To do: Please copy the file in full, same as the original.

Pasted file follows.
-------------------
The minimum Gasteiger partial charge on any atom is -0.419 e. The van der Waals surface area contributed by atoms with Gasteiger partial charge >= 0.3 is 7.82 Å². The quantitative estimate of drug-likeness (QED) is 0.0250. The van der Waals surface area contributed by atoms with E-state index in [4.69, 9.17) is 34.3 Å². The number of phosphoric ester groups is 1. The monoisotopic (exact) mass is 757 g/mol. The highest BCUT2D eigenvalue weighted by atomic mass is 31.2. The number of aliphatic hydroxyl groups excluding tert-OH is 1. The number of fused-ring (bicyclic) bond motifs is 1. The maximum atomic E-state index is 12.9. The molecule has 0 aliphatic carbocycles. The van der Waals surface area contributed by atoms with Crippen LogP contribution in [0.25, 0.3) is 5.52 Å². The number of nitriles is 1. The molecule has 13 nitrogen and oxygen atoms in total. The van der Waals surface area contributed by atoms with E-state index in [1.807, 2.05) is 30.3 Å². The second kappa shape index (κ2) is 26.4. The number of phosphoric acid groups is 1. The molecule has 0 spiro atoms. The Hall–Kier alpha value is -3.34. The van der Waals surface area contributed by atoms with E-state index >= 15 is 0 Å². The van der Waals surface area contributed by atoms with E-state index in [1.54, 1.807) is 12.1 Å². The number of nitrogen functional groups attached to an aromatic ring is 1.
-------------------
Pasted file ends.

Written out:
The minimum Gasteiger partial charge on any atom is -0.419 e. The van der Waals surface area contributed by atoms with Gasteiger partial charge >= 0.3 is 7.82 Å². The quantitative estimate of drug-likeness (QED) is 0.0250. The van der Waals surface area contributed by atoms with E-state index in [4.69, 9.17) is 34.3 Å². The number of phosphoric ester groups is 1. The monoisotopic (exact) mass is 757 g/mol. The highest BCUT2D eigenvalue weighted by atomic mass is 31.2. The number of aliphatic hydroxyl groups excluding tert-OH is 1. The number of fused-ring (bicyclic) bond motifs is 1. The maximum atomic E-state index is 12.9. The molecule has 0 aliphatic carbocycles. The van der Waals surface area contributed by atoms with Crippen LogP contribution in [0.25, 0.3) is 5.52 Å². The number of nitriles is 1. The molecule has 13 nitrogen and oxygen atoms in total. The van der Waals surface area contributed by atoms with E-state index in [1.807, 2.05) is 30.3 Å². The second kappa shape index (κ2) is 26.4. The number of phosphoric acid groups is 1. The molecule has 0 spiro atoms. The Hall–Kier alpha value is -3.34. The van der Waals surface area contributed by atoms with E-state index >= 15 is 0 Å². The van der Waals surface area contributed by atoms with E-state index in [1.54, 1.807) is 12.1 Å². The number of nitrogen functional groups attached to an aromatic ring is 1.